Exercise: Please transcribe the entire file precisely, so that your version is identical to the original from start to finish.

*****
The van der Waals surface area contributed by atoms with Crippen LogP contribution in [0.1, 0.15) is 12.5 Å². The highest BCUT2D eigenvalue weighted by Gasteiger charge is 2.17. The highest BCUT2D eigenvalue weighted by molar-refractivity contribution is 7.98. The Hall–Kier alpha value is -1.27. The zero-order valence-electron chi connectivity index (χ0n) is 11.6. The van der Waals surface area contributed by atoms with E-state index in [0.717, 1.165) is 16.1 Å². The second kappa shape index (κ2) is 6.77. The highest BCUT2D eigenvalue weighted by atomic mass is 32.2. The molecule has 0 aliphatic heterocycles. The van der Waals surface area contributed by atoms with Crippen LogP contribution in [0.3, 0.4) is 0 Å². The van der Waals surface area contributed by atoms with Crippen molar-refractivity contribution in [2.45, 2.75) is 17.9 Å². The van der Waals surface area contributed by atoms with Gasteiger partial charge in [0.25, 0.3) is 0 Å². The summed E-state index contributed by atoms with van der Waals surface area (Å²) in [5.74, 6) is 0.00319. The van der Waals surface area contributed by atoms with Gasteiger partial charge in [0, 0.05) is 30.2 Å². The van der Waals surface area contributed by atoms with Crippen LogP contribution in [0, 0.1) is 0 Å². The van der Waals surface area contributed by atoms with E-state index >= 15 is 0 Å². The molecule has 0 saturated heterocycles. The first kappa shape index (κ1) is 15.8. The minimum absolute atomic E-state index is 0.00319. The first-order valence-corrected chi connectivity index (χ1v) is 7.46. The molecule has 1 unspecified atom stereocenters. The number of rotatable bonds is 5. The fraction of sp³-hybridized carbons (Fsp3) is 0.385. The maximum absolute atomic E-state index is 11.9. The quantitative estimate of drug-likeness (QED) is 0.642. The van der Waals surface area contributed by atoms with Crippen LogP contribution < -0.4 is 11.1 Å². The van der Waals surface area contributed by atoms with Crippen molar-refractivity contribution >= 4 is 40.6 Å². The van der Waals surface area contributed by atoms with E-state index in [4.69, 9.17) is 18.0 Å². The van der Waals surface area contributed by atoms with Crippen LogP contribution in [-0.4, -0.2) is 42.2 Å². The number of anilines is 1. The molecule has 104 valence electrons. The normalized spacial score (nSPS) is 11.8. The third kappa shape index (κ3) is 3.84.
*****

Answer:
The van der Waals surface area contributed by atoms with Crippen LogP contribution in [0.1, 0.15) is 12.5 Å². The highest BCUT2D eigenvalue weighted by Gasteiger charge is 2.17. The highest BCUT2D eigenvalue weighted by molar-refractivity contribution is 7.98. The Hall–Kier alpha value is -1.27. The zero-order valence-electron chi connectivity index (χ0n) is 11.6. The van der Waals surface area contributed by atoms with E-state index in [0.717, 1.165) is 16.1 Å². The second kappa shape index (κ2) is 6.77. The highest BCUT2D eigenvalue weighted by atomic mass is 32.2. The molecule has 0 aliphatic heterocycles. The van der Waals surface area contributed by atoms with Crippen LogP contribution in [0.3, 0.4) is 0 Å². The van der Waals surface area contributed by atoms with Crippen molar-refractivity contribution in [2.45, 2.75) is 17.9 Å². The van der Waals surface area contributed by atoms with Gasteiger partial charge in [0.25, 0.3) is 0 Å². The summed E-state index contributed by atoms with van der Waals surface area (Å²) in [5.74, 6) is 0.00319. The van der Waals surface area contributed by atoms with Gasteiger partial charge in [0, 0.05) is 30.2 Å². The van der Waals surface area contributed by atoms with Crippen LogP contribution in [0, 0.1) is 0 Å². The van der Waals surface area contributed by atoms with E-state index >= 15 is 0 Å². The molecule has 0 saturated heterocycles. The first kappa shape index (κ1) is 15.8. The minimum absolute atomic E-state index is 0.00319. The first-order valence-corrected chi connectivity index (χ1v) is 7.46. The molecule has 1 unspecified atom stereocenters. The number of rotatable bonds is 5. The fraction of sp³-hybridized carbons (Fsp3) is 0.385. The maximum absolute atomic E-state index is 11.9. The quantitative estimate of drug-likeness (QED) is 0.642. The van der Waals surface area contributed by atoms with Crippen LogP contribution < -0.4 is 11.1 Å². The van der Waals surface area contributed by atoms with Crippen molar-refractivity contribution >= 4 is 40.6 Å². The van der Waals surface area contributed by atoms with E-state index in [4.69, 9.17) is 18.0 Å². The van der Waals surface area contributed by atoms with Crippen LogP contribution in [-0.4, -0.2) is 42.2 Å². The number of anilines is 1. The molecule has 104 valence electrons. The normalized spacial score (nSPS) is 11.8. The third kappa shape index (κ3) is 3.84.